Victorian brass mounted coromandel four decanter tantalus box, English, circa 1870-80.
The square box is in good condition, with brass mounted banding on the corners in the manner of a Regency era campaign chest. There are minor age related shrinkage splits on the top of the box as shown in the photos. Complete with the original inlaid brass escutcheon and blank shield style plaque and ribbon, suitable for engraving.
The interior is fitted to hold four cut crystal liqueur decanters, which are cut in a cane pattern.
One of the stoppers is imperfect, wear consistent with age and use.
The box is 6 7/8” (17.5cm) square, 6 1/4” (15.9cm).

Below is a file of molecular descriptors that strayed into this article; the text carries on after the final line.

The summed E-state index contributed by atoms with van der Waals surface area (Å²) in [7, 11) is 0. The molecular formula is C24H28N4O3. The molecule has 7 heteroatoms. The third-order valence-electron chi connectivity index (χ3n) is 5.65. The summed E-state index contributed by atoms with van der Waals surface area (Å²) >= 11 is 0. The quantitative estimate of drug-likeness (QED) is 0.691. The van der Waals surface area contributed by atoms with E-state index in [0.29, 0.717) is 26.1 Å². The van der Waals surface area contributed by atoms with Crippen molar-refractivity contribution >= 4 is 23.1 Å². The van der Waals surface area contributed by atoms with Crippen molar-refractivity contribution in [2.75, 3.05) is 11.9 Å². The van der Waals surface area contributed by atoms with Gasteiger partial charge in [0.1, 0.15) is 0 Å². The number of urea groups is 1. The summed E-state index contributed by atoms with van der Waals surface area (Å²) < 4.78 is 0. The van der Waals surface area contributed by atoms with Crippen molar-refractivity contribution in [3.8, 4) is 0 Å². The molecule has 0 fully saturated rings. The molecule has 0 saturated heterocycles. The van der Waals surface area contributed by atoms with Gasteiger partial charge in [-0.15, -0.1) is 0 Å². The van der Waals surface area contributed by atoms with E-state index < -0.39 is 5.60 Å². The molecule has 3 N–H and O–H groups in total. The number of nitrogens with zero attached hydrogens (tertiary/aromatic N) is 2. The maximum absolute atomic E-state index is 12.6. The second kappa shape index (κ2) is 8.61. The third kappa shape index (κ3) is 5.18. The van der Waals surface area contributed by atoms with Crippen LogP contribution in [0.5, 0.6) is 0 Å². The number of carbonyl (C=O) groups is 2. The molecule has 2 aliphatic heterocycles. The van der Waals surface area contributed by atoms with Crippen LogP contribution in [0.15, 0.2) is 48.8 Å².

The decanters are 4 1/4” (10.8cm) high.
Coromandel, or calamander wood, is a rare now extinct hardwood from India and Sri Lanka. It is from the same genus as ebony, and sometimes confused with Macasser ebony, which originated in Indonesia. Coromandel is known for its figured, or patterned wood grain. During the reign of Queen Victoria it was considered one of the most exotic, luxurious and expensive woods to work with.